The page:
High-leverage housekeeping

High-leverage housekeeping


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This week, my brother Taimur (who I host a weekly podcast with in case you haven’t heard) introduced me to the idea of high-leverage housekeeping. I like the idea, and I’m going to start using it more in my own life. Here’s how he introduces it.


Work produces artifacts — documents, code, spreadsheets — and we often don’t consider it “work” unless it produces these artifacts. These artifacts implicitly become a measure of work — the more artifacts you produce, the more work you’ve done. Because of this, it’s easy to get caught up in the day-to-day pressure to produce artifacts.

This is not a Terrible Thing — the artifacts we produce are, at the end of the day, the value that we create in the world. But what slows down value creation the most, is creating artifacts ineffectively, or worse, creating the wrong artifacts altogether. Related: the “work smarter, not harder” meme.

Even the enlightened, free from the internal pressure to produce, have external responsibilities to do so. A solution that I’m trying is carving out some time every week (Saturdays, in my case), for high-leverage housekeeping.

High-leverage housekeeping is the metaphorical tidying of the toolshed, pruning of the hedges.

In my case, yesterday this consisted of organising my Figma workspace — splitting my project into different pages for Components, Frames, and an Archive for designs that didn’t make the cut.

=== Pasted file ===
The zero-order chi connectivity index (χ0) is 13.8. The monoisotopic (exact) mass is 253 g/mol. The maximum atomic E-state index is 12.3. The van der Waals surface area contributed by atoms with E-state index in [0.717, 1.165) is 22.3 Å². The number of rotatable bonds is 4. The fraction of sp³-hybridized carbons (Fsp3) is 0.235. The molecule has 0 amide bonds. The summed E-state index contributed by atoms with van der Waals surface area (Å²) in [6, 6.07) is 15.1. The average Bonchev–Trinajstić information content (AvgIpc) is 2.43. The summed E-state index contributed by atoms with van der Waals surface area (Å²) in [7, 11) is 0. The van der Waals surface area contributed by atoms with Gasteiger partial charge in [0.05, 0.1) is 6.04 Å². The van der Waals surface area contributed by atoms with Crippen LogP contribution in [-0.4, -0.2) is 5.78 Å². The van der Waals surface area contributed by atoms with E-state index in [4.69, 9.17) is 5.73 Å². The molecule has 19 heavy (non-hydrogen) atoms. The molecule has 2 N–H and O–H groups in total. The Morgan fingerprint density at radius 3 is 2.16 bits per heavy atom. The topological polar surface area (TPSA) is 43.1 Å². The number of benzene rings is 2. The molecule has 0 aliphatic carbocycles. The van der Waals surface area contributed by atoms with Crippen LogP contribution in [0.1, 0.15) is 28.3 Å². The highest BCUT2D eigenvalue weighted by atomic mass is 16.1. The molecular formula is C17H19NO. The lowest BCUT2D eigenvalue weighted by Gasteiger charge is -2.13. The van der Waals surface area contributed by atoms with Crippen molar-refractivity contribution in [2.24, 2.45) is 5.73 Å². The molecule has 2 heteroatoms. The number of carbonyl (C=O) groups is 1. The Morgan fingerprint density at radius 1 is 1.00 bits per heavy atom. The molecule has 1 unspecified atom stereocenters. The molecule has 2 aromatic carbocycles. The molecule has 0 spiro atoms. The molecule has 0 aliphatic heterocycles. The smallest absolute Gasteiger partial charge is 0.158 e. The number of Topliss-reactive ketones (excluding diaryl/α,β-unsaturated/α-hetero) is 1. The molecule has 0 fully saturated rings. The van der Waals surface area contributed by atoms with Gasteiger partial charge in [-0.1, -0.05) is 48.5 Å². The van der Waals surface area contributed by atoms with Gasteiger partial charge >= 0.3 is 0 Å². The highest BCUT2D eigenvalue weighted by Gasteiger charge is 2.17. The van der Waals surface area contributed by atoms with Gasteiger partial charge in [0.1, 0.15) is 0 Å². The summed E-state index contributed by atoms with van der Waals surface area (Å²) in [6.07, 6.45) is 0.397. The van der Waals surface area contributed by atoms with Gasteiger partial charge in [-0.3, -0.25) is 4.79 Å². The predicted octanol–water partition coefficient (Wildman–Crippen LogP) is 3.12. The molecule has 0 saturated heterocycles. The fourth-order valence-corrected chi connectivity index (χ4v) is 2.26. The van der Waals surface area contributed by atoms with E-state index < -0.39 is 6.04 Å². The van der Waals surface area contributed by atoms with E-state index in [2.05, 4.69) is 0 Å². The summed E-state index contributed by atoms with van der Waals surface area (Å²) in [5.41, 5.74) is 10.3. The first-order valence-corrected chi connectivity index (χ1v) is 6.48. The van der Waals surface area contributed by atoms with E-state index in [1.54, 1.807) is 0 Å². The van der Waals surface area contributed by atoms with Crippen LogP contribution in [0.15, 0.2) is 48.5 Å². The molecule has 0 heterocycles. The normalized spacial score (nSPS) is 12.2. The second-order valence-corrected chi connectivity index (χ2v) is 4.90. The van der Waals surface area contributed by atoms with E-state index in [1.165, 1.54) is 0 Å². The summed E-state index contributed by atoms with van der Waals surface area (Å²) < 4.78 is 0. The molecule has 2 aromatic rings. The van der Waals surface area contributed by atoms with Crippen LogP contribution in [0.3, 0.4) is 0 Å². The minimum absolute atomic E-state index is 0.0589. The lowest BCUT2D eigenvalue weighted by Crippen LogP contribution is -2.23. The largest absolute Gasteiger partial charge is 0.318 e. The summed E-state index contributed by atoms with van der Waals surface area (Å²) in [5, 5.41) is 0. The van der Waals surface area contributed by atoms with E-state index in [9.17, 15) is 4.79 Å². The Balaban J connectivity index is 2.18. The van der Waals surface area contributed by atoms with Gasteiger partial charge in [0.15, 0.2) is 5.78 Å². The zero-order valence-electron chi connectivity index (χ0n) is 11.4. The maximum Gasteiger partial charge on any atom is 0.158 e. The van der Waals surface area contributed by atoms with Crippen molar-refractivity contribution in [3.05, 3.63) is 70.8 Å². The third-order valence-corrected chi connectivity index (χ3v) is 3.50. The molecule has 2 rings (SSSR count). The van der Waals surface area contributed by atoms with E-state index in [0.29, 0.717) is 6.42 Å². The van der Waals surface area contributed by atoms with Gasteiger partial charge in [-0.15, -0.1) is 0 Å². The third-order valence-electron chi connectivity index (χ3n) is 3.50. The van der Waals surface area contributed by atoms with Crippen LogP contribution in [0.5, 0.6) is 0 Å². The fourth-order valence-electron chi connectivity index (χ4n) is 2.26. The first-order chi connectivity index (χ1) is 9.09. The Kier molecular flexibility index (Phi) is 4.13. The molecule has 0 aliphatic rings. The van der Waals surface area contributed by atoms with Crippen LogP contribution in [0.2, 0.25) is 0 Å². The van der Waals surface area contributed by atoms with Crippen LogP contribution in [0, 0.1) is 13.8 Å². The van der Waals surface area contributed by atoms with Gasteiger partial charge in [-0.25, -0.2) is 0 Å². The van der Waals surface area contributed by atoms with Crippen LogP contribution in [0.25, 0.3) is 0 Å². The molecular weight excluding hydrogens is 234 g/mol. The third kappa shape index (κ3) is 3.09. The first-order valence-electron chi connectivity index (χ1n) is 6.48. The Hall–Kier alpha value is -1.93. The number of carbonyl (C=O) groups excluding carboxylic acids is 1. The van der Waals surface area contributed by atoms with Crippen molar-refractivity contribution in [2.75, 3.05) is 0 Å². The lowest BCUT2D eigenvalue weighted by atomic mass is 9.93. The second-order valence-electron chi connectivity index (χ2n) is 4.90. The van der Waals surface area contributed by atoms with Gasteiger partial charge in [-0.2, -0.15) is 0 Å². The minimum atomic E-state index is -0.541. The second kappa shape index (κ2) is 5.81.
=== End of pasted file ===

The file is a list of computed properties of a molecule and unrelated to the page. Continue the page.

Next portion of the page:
The first-order effects of high-leverage housekeeping are reducing friction, both physical (err, digital) and cognitive, involved in producing work artifacts.

For the past 2 weeks, whenever I came to design something, my initial reaction was an “ughh” of having to stare at a cluttered workspace. This was a little unpleasant, but the real problem was that it definitely slowed me down when it came to doing design work. Tidying the workspace was high-leverage — it’ll let me produce work artifacts faster — but among my day-to-day responsibilities, I could never quite justify spending time on it.

The second-order effects of high leverage housekeeping were more surprising to me, and more significant.

High-leverage housekeeping is cognitively close to driving a car — not quite subconscious, but leaves plenty of mental resources free to just think.

Since you’re interacting with work artifacts, your thinking can tap into the themes of your work, but the lack of an immediate need to produce lets you take a step back and see things more clearly than when you’re in the weeds of work. This is the same phenomenon that gives us our best ideas in the shower, at the gym, or on a walk — when we’re doing anything but trying to think of these ideas.

If none of this seems novel, it’s because it isn’t. But I think giving this activity name — high leverage housekeeping — is useful, because it helps us correctly value it in our heads. Terms like “admin” or “housekeeping” are culturally trivialised, leading to undervaluing and thinking of them as cost-centers rather than profit centers.

High leverage housekeeping gives these activities the value they deserve.

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